The crucial question is: were the Achaemenids Zoroastrians or at least followers of the prophet in the terms in which they understood his message? Possibly Cyrus the Great was, probably Darius I was, and almost certainly Xerxes and his successors were. Such a simple answer to the question is possible, however, only if we understand that Zoroastrianism as a religion had already undergone considerable development and modification since Zoroaster's lifetime, influenced by beliefs and practices and by the religions of those people of the Middle East with whom the expanding Iranians had intimate contact.
The god of the Achaemenid kings was the great Ahura Mazda, from whom they understood they had received their empire and with whose aid they accomplished all deeds. Xerxes and his successors mention other deities by name, but Ahura Mazda remains supreme. Darius I names only Ahura Mazda in his inscriptions. More significant, however, is Darius' tone, which is entirely compatible with the moral tone of Zoroaster and, in some instances, even compatible with details of Zoroaster's theology. During the reigns of Darius and Xerxes, the archaeological record reveals that religious rituals were in force that were also compatible with an evolved and evolving Zoroastrianism. The haoma cult was practiced at Persepolis, but animal sacrifice is not attested. More important, fire clearly played a central role in Achaemenid religion.
There may have been religious overtones in the quarrel between Cambyses and Darius on the one hand and the false Bardiya, a Magian or Median priest, on the other. Certainly there were religious as well as political motivations behind Xerxes' suppression of the Daeva worshippers and the destruction of their temple. It is possible that there was some conflict among the royal Achaemenids, who were followers of one form of Zoroastrianism, the supporters of a different version of Zoroastrianism as practiced by other Iranians, believers in older forms of Iranian religion, and foreign religions, which in the light of the Prophet's teachings were reprehensible. Compromises and syncretism, however, probably could not be prevented. Though the Zoroastrian calendar was adopted as the official calendar of the empire in the reign of Artaxerxes I, by the time of Artaxerxes II, the ancient Iranian god Mithra and the goddess Anahita had been accepted in the royal religion alongside Ahura Mazda.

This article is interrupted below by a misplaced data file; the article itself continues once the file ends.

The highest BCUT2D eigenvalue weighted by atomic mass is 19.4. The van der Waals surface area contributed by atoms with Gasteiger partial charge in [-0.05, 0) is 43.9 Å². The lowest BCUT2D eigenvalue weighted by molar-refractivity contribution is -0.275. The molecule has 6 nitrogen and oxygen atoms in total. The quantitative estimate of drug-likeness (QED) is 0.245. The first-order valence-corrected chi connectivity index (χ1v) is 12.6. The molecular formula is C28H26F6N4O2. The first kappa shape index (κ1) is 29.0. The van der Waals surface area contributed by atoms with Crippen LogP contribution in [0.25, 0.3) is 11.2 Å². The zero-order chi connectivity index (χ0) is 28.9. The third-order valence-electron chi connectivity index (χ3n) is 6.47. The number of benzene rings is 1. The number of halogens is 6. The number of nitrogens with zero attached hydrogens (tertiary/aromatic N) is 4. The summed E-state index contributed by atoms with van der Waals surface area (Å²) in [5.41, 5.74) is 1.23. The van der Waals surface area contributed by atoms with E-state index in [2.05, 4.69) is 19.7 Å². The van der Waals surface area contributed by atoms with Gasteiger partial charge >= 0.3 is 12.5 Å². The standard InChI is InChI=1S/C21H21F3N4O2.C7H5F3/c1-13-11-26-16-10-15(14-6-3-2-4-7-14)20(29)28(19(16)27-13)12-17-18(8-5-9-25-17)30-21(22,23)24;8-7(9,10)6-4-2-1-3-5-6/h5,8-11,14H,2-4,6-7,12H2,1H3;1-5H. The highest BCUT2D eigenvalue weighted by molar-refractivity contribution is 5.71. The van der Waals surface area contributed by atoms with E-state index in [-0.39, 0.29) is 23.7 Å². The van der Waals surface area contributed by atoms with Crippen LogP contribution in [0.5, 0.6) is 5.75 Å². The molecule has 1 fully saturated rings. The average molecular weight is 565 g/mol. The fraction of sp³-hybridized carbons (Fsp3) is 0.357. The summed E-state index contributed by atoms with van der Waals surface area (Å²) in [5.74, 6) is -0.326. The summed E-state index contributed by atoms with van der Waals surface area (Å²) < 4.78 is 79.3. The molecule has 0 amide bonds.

Thus, in a sense, the Achaemenid kings were Zoroastrians, but Zoroastrianism itself was probably no longer exactly the religion Zoroaster had attempted to establish. What the religion of the people beyond court circles may have been is almost impossible to say. One suspects that a variety of ancient Iranian cults and beliefs were prevalent. The Magi, the traditional priests of the Medes, may have wielded more influence in the countryside than they did at court, and popular beliefs and practices may have been more deeply influenced by contact with other peoples and other religions. Later classical Zoroastrianism, as known in the Sassanian period, was an amalgam of such popular cults, of the religion of the Achaemenid court, and of the teachings of the Prophet in their purer form (see also Zoroastrianism and Iranian religion).
Achaemenid art, like Achaemenid religion, was a blend of many elements. In describing, with justifiable pride, the construction of his palace at Susa, Darius says,
The cedar timber—a mountain by name Lebanon—from there it was brought . . . the yak(-timber was brought from Gandara and from Carmania. The gold was brought from Sardis and from Bactria . . . the precious stone lapis-lazuli and carnelian . . . was brought from Sogdiana. The . . . turquoise from Chorasmia . . . The silver and ebony . . . from Egypt . . . the ornamentation from Ionia . . . the ivory . . . from Ethiopia and from Sind and from Arachosia . . . The stone-cutters who wrought the stone, those were Ionians and Sardians. The goldsmiths . . . were Medes and Egyptians. The men who wrought the wood, those were Sardians and Egyptians. The men who wrought the baked brick, those were Babylonians. The men who adorned the wall, those were Medes and Egyptians.